A Diagnostics & Imaging Week

Advanced Medical Isotope (AMIC; Kennewick, Washington) reported it has entered into an agreement for the development of a compact device to produce radioisotopes with the University of Missouri (MU; Columbia).

The University of Missouri holds intellectual property for a system than can generate clinically relevant quantities of radioisotopes (including Mo-99), the production of which normally requires a nuclear reactor. This can be done in a "sub-critical system'' (technically and legally not a nuclear reactor, thus avoiding significant and costly regulations) with an infrastructure footprint similar to a commercial cyclotron facility. The partnership between MU and AMIC allows for a staged development of such a system to produce medical, research, and industrial isotopes.

MU currently holds intellectual property for a device that generates neutrons in a tank filled with heavy water and fissile uranium material. Current simple models indicate that at least 500 curies (Ci) of Mo-99 would be available from such a system after a one week period of operation, and the potential exists for even higher production levels. More extensive modeling and simulations are necessary, however, to confirm this possibility. Significant quantities of other useful radioisotopes, such as various radio-iodines and radioactive xenon, are expected to be generated as well.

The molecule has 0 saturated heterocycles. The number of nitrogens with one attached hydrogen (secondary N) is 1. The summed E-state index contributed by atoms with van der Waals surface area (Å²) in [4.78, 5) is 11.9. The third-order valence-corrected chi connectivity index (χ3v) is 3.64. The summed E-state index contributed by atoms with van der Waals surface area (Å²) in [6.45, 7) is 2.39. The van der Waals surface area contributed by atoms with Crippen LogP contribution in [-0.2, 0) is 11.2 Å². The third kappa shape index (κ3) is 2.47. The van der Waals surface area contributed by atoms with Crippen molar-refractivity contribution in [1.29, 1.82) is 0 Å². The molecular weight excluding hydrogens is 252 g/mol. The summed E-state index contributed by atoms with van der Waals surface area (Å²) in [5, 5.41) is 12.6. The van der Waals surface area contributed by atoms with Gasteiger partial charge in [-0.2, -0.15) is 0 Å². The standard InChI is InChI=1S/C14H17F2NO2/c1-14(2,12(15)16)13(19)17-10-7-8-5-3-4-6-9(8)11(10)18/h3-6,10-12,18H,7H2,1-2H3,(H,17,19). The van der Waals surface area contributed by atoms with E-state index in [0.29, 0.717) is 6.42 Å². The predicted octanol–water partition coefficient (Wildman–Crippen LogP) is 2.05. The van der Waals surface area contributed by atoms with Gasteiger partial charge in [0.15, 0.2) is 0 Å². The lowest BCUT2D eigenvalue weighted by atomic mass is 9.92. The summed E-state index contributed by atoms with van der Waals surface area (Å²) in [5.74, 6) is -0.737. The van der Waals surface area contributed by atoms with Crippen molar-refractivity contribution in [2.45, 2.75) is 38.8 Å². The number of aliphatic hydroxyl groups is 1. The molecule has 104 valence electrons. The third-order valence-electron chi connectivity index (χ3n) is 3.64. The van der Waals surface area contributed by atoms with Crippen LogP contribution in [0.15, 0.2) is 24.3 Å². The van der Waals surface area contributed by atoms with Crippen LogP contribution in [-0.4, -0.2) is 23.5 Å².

According to projections by the National Academy of Sciences, the U.S. requires at least 5000 Ci of Mo-99 each week to meet current demands and demand is expected to grow at a minimum of 5-10% in the coming years. The radioisotope that is the active ingredient in the vast bulk of imaging radiopharmaceuticals in the USA is Tc-99m, a short-lived isotope derived from Mo-99. The Tc-99m that comes from Mo-99 is used in approximately 80%-85% of the world's diagnostic imaging procedures, almost 13 million procedures a year.